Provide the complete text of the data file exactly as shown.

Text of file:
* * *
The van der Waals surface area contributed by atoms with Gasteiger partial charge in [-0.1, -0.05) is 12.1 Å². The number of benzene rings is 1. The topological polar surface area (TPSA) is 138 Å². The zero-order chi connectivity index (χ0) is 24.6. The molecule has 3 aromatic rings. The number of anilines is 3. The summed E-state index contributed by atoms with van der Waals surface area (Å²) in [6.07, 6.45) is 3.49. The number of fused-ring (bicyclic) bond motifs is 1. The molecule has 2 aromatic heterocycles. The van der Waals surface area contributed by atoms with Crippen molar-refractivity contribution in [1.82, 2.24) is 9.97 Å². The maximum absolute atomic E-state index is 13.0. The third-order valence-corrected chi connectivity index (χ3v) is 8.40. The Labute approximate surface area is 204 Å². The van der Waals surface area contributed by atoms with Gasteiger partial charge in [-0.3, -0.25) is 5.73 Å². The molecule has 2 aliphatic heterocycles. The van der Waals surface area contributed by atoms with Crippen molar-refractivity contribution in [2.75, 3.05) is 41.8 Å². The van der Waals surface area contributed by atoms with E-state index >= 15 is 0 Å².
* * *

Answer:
The van der Waals surface area contributed by atoms with Gasteiger partial charge in [-0.1, -0.05) is 12.1 Å². The number of benzene rings is 1. The topological polar surface area (TPSA) is 138 Å². The zero-order chi connectivity index (χ0) is 24.6. The molecule has 3 aromatic rings. The number of anilines is 3. The summed E-state index contributed by atoms with van der Waals surface area (Å²) in [6.07, 6.45) is 3.49. The number of fused-ring (bicyclic) bond motifs is 1. The molecule has 2 aromatic heterocycles. The van der Waals surface area contributed by atoms with Crippen molar-refractivity contribution in [1.82, 2.24) is 9.97 Å². The maximum absolute atomic E-state index is 13.0. The third-order valence-corrected chi connectivity index (χ3v) is 8.40. The Labute approximate surface area is 204 Å². The van der Waals surface area contributed by atoms with Gasteiger partial charge in [-0.3, -0.25) is 5.73 Å². The molecule has 2 aliphatic heterocycles. The van der Waals surface area contributed by atoms with Crippen molar-refractivity contribution in [2.75, 3.05) is 41.8 Å². The van der Waals surface area contributed by atoms with E-state index >= 15 is 0 Å².